• Caroline Roberts, Administrator, Learning Support and Partnerships Division, School Health Connections/Healthy Start
  • Lila Rose-Skates, Retired Annuitant, Learning Support and Partnerships Division, School Health Connections/Healthy Start Office
  • Deborah Tamannaie, Nutrition Education Consultant, Nutrition Services Division, Program Resources , Education, and Policy Unit,
  • Gwyneth Tracy, Education Program Consultant, Education Data Office
  • Cindy Villines, Manager, Technology Services Division, Application Development and Maintenance Office
  • Dianne Wilson-Graham, Physical Education Consultant, Curriculum Leadership Office
  • Michelle Zumot, Associate Government Program Analyst, Executive Office

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Problem Statement

The percentage of children and adults who are overweight and obese has reached epidemic proportions nationally and in California. Nationwide, the proportion of young people who are overweight has tripled since 1980. Of U.S. children and adolescents aged 6 to 19 years, 15 percent—almost 9 million young people—are considered overweight 1, and in California the situation is worse. According to an analysis of the 2004 FITNESSSGRAM data by the California Department of Education, over 32 percent of youth are overweight, and close to 74 percent are unfit. 2 America's children and youth are less active, consume more fat and sweetened beverages, and eat fewer healthy foods, especially fruits and vegetables, than children of previous generations. Alarmingly, only 51 percent of today's children and youth eat even one serving of a fruit or vegetable each day. 3

Overweight children and youths are more prone to developing serious health problems now and in the future. The U.S. Surgeon General states that children who have an unhealthy diet and low levels of physical activity are at a greater risk for developing chronic health problems, including type 2 diabetes, high blood pressure, asthma, and heart disease. 4 Centers for Disease Control and Prevention (CDC) scientists recently predicted that 30 percent of U.S. children born in 2000 will develop type 2 diabetes in their lifetimes. 5 If left unchecked, diabetes can lead to complications such as kidney failure, blindness, heart attack, and amputations. It is feared that overweight and obesity may erase the last century's victories over heart disease and stroke, and that the rates of breast, prostate, and colon cancer will increase. 6

The economic burden of so many children and adolescents being overweight is high. The CDC reports that in one two-year period, U.S. taxpayers spent $127 million on hospital costs associated with caring for overweight children and adolescents. 5 This represents almost a four-fold increase in two decades. Across all ages, California paid nearly $25 billion in health care costs and lost productivity in 2000 due to overweight, obesity, and physical inactivity. 6 The social stigmatization and low self-esteem often associated with being an overweight child or adolescent may lead to even higher costs in future years. 7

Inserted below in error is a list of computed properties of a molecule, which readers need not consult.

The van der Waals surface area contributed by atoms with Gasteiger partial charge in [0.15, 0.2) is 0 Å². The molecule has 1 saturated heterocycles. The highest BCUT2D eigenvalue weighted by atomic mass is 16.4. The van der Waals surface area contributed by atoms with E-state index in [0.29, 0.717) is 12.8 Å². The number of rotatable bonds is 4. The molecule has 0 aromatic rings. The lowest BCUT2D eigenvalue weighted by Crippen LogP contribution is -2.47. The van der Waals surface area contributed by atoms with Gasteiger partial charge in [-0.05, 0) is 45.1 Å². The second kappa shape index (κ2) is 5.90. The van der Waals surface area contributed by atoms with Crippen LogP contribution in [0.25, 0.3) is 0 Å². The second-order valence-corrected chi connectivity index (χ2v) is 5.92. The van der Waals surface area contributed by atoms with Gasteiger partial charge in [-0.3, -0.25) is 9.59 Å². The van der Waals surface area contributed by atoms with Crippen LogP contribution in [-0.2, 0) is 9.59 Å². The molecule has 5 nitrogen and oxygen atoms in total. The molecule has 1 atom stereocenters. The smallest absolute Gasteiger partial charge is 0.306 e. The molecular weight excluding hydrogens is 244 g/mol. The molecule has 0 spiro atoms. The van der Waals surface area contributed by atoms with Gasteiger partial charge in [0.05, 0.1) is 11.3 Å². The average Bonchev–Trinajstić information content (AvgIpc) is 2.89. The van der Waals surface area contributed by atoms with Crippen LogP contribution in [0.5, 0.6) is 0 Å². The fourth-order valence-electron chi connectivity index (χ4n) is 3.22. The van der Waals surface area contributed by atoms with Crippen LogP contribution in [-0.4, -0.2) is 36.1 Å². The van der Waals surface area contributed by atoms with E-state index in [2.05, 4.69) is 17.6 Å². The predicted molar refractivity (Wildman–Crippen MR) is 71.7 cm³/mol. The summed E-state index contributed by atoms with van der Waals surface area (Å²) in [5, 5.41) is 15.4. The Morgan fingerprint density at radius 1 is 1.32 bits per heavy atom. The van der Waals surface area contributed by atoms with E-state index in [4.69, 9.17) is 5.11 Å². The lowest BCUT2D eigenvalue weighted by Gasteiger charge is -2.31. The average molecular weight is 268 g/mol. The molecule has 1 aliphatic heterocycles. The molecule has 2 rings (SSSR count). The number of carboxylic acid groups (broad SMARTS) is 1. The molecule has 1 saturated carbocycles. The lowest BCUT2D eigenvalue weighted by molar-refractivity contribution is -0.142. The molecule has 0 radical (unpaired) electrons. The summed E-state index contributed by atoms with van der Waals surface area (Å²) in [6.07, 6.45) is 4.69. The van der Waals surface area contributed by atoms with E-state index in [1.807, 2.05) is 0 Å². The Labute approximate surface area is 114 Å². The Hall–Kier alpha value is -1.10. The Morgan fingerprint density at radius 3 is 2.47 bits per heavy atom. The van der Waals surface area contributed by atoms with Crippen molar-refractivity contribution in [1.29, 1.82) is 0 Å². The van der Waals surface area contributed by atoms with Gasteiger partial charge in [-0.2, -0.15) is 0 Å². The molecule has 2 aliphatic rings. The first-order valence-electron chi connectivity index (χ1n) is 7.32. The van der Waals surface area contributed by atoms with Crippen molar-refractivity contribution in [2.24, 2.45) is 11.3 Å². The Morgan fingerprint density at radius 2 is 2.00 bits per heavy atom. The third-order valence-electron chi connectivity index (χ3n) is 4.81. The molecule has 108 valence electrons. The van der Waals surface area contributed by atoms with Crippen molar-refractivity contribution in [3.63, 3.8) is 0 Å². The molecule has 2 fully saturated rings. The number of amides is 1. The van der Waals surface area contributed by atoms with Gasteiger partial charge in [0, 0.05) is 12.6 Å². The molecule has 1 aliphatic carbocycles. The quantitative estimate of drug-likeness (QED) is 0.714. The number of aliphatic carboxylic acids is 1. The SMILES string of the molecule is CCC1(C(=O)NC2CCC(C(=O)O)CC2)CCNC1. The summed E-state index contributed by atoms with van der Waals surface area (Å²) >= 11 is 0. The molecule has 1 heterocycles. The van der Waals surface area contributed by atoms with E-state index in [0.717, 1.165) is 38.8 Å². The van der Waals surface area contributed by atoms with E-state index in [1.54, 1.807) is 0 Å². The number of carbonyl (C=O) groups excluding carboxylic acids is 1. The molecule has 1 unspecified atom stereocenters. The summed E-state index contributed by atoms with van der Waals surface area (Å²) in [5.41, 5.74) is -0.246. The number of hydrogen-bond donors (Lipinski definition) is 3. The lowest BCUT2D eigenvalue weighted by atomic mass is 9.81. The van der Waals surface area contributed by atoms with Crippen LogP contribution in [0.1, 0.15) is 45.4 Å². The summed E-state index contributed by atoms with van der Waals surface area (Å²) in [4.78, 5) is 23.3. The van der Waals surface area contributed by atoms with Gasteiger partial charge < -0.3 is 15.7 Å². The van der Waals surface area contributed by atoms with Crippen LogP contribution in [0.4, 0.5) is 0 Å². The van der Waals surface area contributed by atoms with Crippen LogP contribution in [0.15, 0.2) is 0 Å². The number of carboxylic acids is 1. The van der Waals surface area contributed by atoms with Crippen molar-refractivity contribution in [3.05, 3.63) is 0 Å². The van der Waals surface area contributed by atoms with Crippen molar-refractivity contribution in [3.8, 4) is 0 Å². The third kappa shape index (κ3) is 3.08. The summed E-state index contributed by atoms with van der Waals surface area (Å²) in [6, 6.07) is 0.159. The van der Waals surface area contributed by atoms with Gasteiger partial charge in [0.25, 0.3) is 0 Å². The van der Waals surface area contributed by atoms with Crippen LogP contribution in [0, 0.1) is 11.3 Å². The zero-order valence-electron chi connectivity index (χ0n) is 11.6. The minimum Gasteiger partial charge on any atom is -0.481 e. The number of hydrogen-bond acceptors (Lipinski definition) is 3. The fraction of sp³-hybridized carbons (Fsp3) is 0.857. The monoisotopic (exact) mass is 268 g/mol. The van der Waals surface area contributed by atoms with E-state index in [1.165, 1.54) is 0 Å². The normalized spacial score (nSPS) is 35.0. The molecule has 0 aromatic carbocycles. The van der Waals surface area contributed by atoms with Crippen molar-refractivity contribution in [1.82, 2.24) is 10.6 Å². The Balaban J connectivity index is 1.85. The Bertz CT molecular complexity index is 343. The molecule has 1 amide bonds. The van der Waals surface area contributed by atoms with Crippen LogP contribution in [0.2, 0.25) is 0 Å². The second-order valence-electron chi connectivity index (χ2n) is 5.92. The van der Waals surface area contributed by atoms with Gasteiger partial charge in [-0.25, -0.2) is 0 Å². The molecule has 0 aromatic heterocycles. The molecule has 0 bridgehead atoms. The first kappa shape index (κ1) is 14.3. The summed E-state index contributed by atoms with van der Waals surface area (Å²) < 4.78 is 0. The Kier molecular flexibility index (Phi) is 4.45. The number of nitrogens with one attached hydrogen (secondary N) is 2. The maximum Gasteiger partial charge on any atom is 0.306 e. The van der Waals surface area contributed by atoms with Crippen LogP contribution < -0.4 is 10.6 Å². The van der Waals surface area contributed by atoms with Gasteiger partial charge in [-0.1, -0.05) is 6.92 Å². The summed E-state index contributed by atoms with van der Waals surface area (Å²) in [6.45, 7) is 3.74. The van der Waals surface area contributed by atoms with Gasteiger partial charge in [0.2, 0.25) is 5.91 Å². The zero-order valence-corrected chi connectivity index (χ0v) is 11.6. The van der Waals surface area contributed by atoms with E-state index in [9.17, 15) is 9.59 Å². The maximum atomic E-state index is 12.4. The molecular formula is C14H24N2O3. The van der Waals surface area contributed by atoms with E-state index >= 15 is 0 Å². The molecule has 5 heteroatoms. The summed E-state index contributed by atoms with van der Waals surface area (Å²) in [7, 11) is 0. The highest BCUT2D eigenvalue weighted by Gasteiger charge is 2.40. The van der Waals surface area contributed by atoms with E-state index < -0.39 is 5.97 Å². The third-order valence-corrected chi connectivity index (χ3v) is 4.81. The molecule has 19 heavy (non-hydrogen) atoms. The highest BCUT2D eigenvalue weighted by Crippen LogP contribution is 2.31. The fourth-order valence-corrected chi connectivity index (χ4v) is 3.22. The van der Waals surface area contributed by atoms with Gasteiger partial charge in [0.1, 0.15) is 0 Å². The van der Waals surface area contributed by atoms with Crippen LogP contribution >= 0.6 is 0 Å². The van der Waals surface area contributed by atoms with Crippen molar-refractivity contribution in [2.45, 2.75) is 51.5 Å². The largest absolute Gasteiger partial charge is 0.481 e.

The epidemic of childhood overweight is a complex, multi-faceted problem that requires a multi-level state and community response to reverse the upward trend. 4 When addressing this problem, however, care must be taken so that other eating disorders, specifically anorexia nervosa and bulimia nervosa are not perpetuated. Anorexia nervosa typically appears in early to mid adolescence. In the United States, as many as ten million females and one million males are fighting a life and death battle with an eating disorder such as anorexia nervosa. Schools are an important venue for addressing all eating disorder issues.

The CDC has identified effective strategies for schools that promote lifelong healthy eating and prepare children and youth for physically active lifestyles. 8 Its recommendations emphasize comprehensive nutrition education and quality physical education programs that are supported across all settings—at home, at school, and in the community. The Surgeon General calls for improving the school environment through approaches that extend beyond nutrition and physical education programs to include school policy, the school physical and social environment, and links among schools, families, and communities. 9

Using strategies from these documents in conjunction with California-specific data and objectives, the California Department of Education can play an important role in addressing the poor eating patterns and inadequate physical activity exhibited by students and adults during the school day.

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Task Force Recommendations


The members of the Superintendent's Task Force on Childhood Obesity, Type 2 Diabetes, and Cardiovascular Disease,